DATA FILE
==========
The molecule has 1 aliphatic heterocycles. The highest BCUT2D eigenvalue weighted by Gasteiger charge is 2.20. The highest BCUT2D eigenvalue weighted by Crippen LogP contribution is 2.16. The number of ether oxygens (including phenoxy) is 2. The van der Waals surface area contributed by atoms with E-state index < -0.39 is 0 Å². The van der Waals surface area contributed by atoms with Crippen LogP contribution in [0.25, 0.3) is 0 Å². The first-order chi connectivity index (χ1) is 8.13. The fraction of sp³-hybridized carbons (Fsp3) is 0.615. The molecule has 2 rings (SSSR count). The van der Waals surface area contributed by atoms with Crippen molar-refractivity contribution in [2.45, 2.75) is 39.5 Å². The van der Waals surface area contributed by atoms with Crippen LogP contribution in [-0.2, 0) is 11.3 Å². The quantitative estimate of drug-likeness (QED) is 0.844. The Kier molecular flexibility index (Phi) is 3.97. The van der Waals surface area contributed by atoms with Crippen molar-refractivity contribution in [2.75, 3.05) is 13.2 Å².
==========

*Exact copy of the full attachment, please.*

The molecule has 1 aliphatic heterocycles. The highest BCUT2D eigenvalue weighted by Gasteiger charge is 2.20. The highest BCUT2D eigenvalue weighted by Crippen LogP contribution is 2.16. The number of ether oxygens (including phenoxy) is 2. The van der Waals surface area contributed by atoms with E-state index < -0.39 is 0 Å². The van der Waals surface area contributed by atoms with Crippen LogP contribution in [0.25, 0.3) is 0 Å². The first-order chi connectivity index (χ1) is 8.13. The fraction of sp³-hybridized carbons (Fsp3) is 0.615. The molecule has 2 rings (SSSR count). The van der Waals surface area contributed by atoms with Crippen molar-refractivity contribution in [2.45, 2.75) is 39.5 Å². The van der Waals surface area contributed by atoms with Crippen LogP contribution in [-0.2, 0) is 11.3 Å². The quantitative estimate of drug-likeness (QED) is 0.844. The Kier molecular flexibility index (Phi) is 3.97. The van der Waals surface area contributed by atoms with Crippen molar-refractivity contribution in [2.75, 3.05) is 13.2 Å².